Join Pioneer Works and The Baffler to kick-off Press Play, our annual book and music fair. Opening night features a preview of the exhibitor fair, a panel on criticism presented by The Baffler, and a night of music from Empath and Control Top, with additional DJs through the evening.
The night will begin with a conversation on contemporary criticism: Culture is sick as hell, and criticism is dying! A zealous TV culture has declared Total Victory over arts criticism in our newspapers and magazines, cannily replacing the longform review with the listicle or behind-the-scenes profile. Everything has become reality TV, we’re told, under the aegis of a reality TV president. The hellward trajectory of cultural commentary began years before our present lucid nightmare, with the axing of arts journalists and advertorial clickbait’s short-lived reign of terror. Meanwhile, tarrying in the underworld, has criticism perhaps found a new (and suitably Mephistophelian) lease on life? Join critics Jennifer Krasinski, A.S. Hamrah, Lucy Ives, Jonathon Sturgeon, and Kate Wagner to find out.
Jennifer Krasinski is a Brooklyn-based writer and critic. She is a senior editor at Artforum, and formerly an art columnist for the Village Voice. A regular contributor to Bookforum, and a contributing editor to Yale University’s Theater magazine, she is on faculty in the MFA Art Writing Department at the School of Visual Arts, and is the recipient of a 2013 Creative Capital / Warhol Foundation Arts Writers Grant.
A. S. Hamrah is the author of the The Earth Dies Streaming, a collection of film criticism. He has been n+1’s film critic since 2008 and was the editor of the magazine’s film review supplement. He has worked as a movie theater projectionist, a semiotic brand analyst, a political pollster, a football cinematographer, a zine writer, and for the film director Raúl Ruiz.
Lucy Ives is the author of the novels Loudermilk: Or, The Real Poet; Or, The Origin of the World and Impossible Views of the World. Her writing has appeared in Art in America, Artforum, The Baffler, frieze, Granta, Lapham’s Quarterly, Vogue, and at newyorker.com. She currently teaches in the Image Text interdisciplinary MFA program at Ithaca College, as well as at NYU’s XE: Experimental Humanities & Social Engagement Master’s program.
Jonathon Sturgeon is editor in chief of The Baffler. He was previously senior editor of the magazine, deputy editor of artnet News, literary editor at Flavorwire, and senior editor at The American Reader. He has contributed essays on literature, visual art, cinema, and politics to the Guardian, Frieze, ArtNews, and The Paris Review, among other outlets.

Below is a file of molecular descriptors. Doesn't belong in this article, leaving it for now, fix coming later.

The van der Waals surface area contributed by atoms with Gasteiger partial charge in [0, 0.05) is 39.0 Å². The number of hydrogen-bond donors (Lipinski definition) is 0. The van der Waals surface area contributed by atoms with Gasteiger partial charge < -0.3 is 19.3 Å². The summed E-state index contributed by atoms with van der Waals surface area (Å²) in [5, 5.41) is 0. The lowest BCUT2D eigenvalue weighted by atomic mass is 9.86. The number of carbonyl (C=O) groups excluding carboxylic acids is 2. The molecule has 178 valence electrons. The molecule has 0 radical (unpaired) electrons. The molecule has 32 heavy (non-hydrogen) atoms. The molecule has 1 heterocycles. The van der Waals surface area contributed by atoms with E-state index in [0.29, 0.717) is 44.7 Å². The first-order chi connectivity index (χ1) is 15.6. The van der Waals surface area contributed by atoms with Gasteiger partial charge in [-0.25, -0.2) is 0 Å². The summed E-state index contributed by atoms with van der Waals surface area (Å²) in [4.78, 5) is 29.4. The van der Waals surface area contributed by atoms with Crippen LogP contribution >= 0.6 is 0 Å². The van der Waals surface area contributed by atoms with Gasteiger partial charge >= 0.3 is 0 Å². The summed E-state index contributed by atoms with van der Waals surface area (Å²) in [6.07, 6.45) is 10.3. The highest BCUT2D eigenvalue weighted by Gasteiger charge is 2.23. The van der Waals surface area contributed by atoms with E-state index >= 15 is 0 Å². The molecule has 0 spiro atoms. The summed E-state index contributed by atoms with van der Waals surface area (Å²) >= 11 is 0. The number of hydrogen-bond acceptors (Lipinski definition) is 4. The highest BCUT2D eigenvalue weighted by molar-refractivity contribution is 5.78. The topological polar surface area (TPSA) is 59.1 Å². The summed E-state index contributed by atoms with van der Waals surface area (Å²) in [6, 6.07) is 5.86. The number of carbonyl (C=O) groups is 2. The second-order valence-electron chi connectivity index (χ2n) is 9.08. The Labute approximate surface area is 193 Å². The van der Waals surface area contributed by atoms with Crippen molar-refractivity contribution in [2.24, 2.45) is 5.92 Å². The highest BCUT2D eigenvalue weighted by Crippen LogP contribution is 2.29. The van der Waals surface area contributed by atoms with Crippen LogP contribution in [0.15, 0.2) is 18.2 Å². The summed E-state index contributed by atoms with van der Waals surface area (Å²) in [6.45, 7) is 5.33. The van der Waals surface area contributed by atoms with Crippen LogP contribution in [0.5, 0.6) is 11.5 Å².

Kate Wagner is an architecture and cultural critic based in Washington, DC. She is the creator of the blog McMansion Hell. Kate has written about architecture, design, and culture for numerous publications including The Baffler, The Atlantic, CityLab, and The Nation and is an opinions columnist at Curbed.
Empath brings us a warm earth noise pop from Philadelphia. Made up of singer-guitartist Catherine Elicson, keyboardist Emily Shanahan, drummer Garrett Koloski, and Randall Coon on synthesizer, they are “2018’s trippiest punk band,” according to Rolling Stone. Their new album, Active Listening: Night on Earth, is now available through Get Better Records.
Control Top—singer and bassist Ali Carter with guitarist Al Creedon and drummer Alex Lichtenauer—rip open space for catharsis. Their explosive songs are a synthesis of varied interests and backgrounds: Carterʼs innate sense of new wave melodies, Creedonʼs sirening noise guitars, Lichtenauerʼs feverish hardcore drumming. Their debut full-length Covert Contracts, out now via Get Better Records, balances composition and chaos, equally inspired by pop and no-wave. With her lyrics, Carter responds to feeling trapped and overwhelmed in a capitalist patriarchy, offering indictments of wrongdoing and abuse of power, odes to empathy and ego death, as well as declarations of self-determination. Brimming with post-punk poetry for 2019, itʼs the sound of agency being reclaimed.
Find out more about Press Play here.
The Baffler is America’s leading purveyor of indignant left-wing political criticism and cultural analysis, publishing six times a year in print and every day of the cursed workweek online. Established in 1988, the magazine is currently edited by Jonathon Sturgeon and headquartered in New York.
Pioneer Works Press publishes a range of projects that explore new ways of thinking, and seeks to advance the dissemination of knowledge and art through publication and recorded sound. Through our imprint, bookstore, and annual Press Play publishing & music fair, we seek to demonstrate that publication is essential to accessing the arts beyond the institution, and that it is a foundation of all creative practice.